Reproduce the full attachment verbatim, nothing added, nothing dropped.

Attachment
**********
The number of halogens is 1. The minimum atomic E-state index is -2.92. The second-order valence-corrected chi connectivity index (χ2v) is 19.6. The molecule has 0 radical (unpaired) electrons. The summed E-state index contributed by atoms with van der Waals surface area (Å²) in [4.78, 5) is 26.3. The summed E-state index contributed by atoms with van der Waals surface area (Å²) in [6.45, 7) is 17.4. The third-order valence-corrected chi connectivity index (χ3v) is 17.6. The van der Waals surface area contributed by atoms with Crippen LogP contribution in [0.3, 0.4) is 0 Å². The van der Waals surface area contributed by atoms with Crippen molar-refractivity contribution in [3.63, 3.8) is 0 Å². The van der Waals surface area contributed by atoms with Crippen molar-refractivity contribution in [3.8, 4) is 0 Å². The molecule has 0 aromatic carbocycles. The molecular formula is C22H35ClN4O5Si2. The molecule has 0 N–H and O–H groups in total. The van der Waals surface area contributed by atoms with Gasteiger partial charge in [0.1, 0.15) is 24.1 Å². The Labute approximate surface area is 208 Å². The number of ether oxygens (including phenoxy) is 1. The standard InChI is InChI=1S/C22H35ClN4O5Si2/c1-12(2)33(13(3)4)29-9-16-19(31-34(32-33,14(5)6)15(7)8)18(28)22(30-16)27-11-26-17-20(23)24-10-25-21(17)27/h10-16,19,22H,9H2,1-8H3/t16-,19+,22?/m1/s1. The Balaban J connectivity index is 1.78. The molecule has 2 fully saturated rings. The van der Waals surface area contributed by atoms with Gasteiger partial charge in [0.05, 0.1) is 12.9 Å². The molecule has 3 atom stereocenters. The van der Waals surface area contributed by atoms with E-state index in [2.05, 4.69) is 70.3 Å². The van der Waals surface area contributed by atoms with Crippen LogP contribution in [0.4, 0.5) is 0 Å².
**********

The number of halogens is 1. The minimum atomic E-state index is -2.92. The second-order valence-corrected chi connectivity index (χ2v) is 19.6. The molecule has 0 radical (unpaired) electrons. The summed E-state index contributed by atoms with van der Waals surface area (Å²) in [4.78, 5) is 26.3. The summed E-state index contributed by atoms with van der Waals surface area (Å²) in [6.45, 7) is 17.4. The third-order valence-corrected chi connectivity index (χ3v) is 17.6. The van der Waals surface area contributed by atoms with Crippen LogP contribution in [0.3, 0.4) is 0 Å². The van der Waals surface area contributed by atoms with Crippen molar-refractivity contribution in [3.63, 3.8) is 0 Å². The van der Waals surface area contributed by atoms with Crippen molar-refractivity contribution in [3.8, 4) is 0 Å². The molecule has 0 aromatic carbocycles. The molecular formula is C22H35ClN4O5Si2. The molecule has 0 N–H and O–H groups in total. The van der Waals surface area contributed by atoms with Gasteiger partial charge in [0.1, 0.15) is 24.1 Å². The Labute approximate surface area is 208 Å². The number of ether oxygens (including phenoxy) is 1. The standard InChI is InChI=1S/C22H35ClN4O5Si2/c1-12(2)33(13(3)4)29-9-16-19(31-34(32-33,14(5)6)15(7)8)18(28)22(30-16)27-11-26-17-20(23)24-10-25-21(17)27/h10-16,19,22H,9H2,1-8H3/t16-,19+,22?/m1/s1. The Balaban J connectivity index is 1.78. The molecule has 2 fully saturated rings. The van der Waals surface area contributed by atoms with Gasteiger partial charge in [0.05, 0.1) is 12.9 Å². The molecule has 3 atom stereocenters. The van der Waals surface area contributed by atoms with E-state index in [2.05, 4.69) is 70.3 Å². The van der Waals surface area contributed by atoms with Crippen LogP contribution in [0.4, 0.5) is 0 Å².